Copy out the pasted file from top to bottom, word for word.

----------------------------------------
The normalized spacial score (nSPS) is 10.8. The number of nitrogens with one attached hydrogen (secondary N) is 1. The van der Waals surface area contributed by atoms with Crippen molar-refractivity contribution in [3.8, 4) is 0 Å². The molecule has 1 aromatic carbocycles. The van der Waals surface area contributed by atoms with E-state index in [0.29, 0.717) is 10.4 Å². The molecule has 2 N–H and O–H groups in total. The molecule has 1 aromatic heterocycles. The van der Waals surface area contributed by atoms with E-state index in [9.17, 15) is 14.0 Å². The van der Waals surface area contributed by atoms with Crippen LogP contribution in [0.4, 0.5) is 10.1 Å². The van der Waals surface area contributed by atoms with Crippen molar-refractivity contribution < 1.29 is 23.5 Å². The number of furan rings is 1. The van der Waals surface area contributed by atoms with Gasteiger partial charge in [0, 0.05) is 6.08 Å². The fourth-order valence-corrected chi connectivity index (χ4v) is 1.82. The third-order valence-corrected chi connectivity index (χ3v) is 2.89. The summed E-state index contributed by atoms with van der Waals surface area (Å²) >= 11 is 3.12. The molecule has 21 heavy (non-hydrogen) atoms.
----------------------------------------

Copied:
The normalized spacial score (nSPS) is 10.8. The number of nitrogens with one attached hydrogen (secondary N) is 1. The van der Waals surface area contributed by atoms with Crippen molar-refractivity contribution in [3.8, 4) is 0 Å². The molecule has 1 aromatic carbocycles. The van der Waals surface area contributed by atoms with E-state index in [0.29, 0.717) is 10.4 Å². The molecule has 2 N–H and O–H groups in total. The molecule has 1 aromatic heterocycles. The van der Waals surface area contributed by atoms with E-state index in [9.17, 15) is 14.0 Å². The van der Waals surface area contributed by atoms with Crippen LogP contribution in [0.4, 0.5) is 10.1 Å². The van der Waals surface area contributed by atoms with Crippen molar-refractivity contribution < 1.29 is 23.5 Å². The number of furan rings is 1. The van der Waals surface area contributed by atoms with Gasteiger partial charge in [0, 0.05) is 6.08 Å². The fourth-order valence-corrected chi connectivity index (χ4v) is 1.82. The third-order valence-corrected chi connectivity index (χ3v) is 2.89. The summed E-state index contributed by atoms with van der Waals surface area (Å²) >= 11 is 3.12. The molecule has 21 heavy (non-hydrogen) atoms.